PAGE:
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Docs weigh in on private cord-blood banking

Consumer Reports News: March 19, 2009 12:28 PM

The promotional pitches started early in my pregnancy, even before all my friends knew I was expecting. There were brochures in the mail, flyers at my doctor's office and ads in pregnancy magazinesall counseling me to privately bank the blood from my newborn's umbilical cord to preserve the valuable stem cells within. Doing so would provide a type of biological insurance, in case my baby or another family member needed a stem-cell transplant or related therapy in the future.

As someone who tends to overplan and prepare (I still have a stash of canned goods from the Y2K panic), this seemed like a no-brainer to me. Stem cells, I knew, are cellular building blocks that can develop into hundreds of other cell types. Scientists think they may hold the key to treatments and even cures for Parkinson's, diabetes and a range of other diseases. And stem-cell transplants are already used to treat some cancers, and immune, and blood disorders. Wouldn't I want my baby to have her own ready supply of perfectly matched stem cells, just in case? Of course. What parent wouldn't?

But when I began reading more about cord-blood banking, I started having second thoughts, especially when I realized what big business private cord-blood storage has become and how expensive these services are: blood-collection fees typically range between $1,500 and $2,000, and storage fees run between $100 and $200 per year. Of course, I'd spend any amount of money to protect my children, but is private banking of cord blood really warranted, considering that much of the stem-cell promise is still more theoretical than practical, and that stem cells can come from other sources, including bone marrow, public cord-blood banks and someday possibly adult cells?

There isn't a clear-cut answer to this question, as much depends on future medical research and breakthroughs. However, a new study gives insight into the usefulness of private banking in the here-and-now.

Researchers surveyed specialists called pediatric hematopoietic cell transplantation (HCT) physicians. These are the doctors who perform transplants of stem cells to treat children with a range of conditions, including leukemia and aplastic anemia. They are the main group who might currently use privately banked cord blood.

Surveys went to 152 doctors in the United States and Canada, and 93 responded. Out of the thousands of stem-cell transplants these doctors had performed, only 50 had involved privately-banked cord blood. Forty-one of these cases were "allogeneic" transplants, in which blood from one individual was used to treat another member of the family. And in 36 of these cases, families already knew of a member who was a candidate for a transplant before banking the blood. The researchers found only a few cases where cord-blood banked "just in case" had been used. They also found only nine "autologous" cases, in which children had transplants using their own stem cells. This, say researchers, is in contrast to the main marketing message of private banks, which promote the idea of children using cells from their own cord blood. (Doctors, in fact, won't use a child's own stem cells for some illnesses, as this could reintroduce the illness into the child's body.)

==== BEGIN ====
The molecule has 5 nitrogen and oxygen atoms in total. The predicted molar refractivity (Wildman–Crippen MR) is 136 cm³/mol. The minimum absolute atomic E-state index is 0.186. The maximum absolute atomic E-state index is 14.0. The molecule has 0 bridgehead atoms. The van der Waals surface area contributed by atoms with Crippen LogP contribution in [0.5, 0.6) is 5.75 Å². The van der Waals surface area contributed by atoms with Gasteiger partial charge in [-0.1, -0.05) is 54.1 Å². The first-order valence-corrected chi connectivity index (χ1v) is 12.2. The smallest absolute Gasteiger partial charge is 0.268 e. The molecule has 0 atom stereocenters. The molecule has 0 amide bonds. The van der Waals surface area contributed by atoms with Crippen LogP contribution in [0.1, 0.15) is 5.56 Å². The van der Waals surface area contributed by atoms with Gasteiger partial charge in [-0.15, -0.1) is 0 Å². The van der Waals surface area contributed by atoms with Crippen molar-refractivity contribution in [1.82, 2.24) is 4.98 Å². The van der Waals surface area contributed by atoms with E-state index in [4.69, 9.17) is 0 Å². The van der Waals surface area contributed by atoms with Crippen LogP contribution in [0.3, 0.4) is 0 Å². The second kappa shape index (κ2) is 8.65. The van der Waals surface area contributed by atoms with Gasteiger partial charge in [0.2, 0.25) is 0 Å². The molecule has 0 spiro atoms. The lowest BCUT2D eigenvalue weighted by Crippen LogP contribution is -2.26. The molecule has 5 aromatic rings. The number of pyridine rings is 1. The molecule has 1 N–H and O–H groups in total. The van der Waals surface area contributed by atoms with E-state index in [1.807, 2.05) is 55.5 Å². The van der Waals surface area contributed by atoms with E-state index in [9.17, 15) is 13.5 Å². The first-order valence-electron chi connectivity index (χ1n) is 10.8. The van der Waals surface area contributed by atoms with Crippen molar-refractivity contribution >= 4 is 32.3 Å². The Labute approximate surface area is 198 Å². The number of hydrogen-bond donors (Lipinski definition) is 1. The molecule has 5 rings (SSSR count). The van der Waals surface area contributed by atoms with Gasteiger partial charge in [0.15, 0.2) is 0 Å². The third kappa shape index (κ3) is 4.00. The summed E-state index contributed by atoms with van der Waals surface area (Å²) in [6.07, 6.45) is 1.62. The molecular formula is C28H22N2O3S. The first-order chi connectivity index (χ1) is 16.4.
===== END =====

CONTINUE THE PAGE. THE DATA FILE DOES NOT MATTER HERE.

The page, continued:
The researchers also assessed the doctors' views of private cord-blood banking by asking whether they would recommend it for a newborn with one healthy 3-year-old sibling. When the parents in this scenario were of northern European descent, none of the doctors said they would recommend banking. When the parents were of mixed ethnicity (black father and Japanese-American mother), 11 percent said they would recommend banking, presumably because it might be more difficult for the child to find a stem-cell match from other sources.

Although this was a fairly good-sized survey, the researchers can't be certain that their findings are representative of HCT physicians as a whole. However, the findings are in line with the recommendations from the American Academy of Pediatrics and the American Medical Association*. Both organizations advise against private cord-blood banking for most families, as the likelihood of children needing their own banked blood is low. The exception is when there's a family member who has a current or potential need to undergo a stem-cell transplant.

What you need to know. The decision to privately bank cord blood is ultimately a personal one. After reading the medical and marketing literature, my husband and I decided not to bank our daughter's blood, and we've been fine with this decision. But I do have one regret: that we didn't donate to a public cord-blood bank. Donating to these banks is typically free and the benefits to someone in need can be immeasurable. To learn more, visit the National Cord Blood Program and the National Marrow Donor Program.

Sophie Ramsey, patient editor, BMJ Group has partnered with The BMJ Group to monitor the latest medical research and assess the evidence to help you decide which news you should use.

Read our research on stem cell transplants for treating non-Hodgkin's lymphoma and early breast cancer (subscribers only).

*links to PDF

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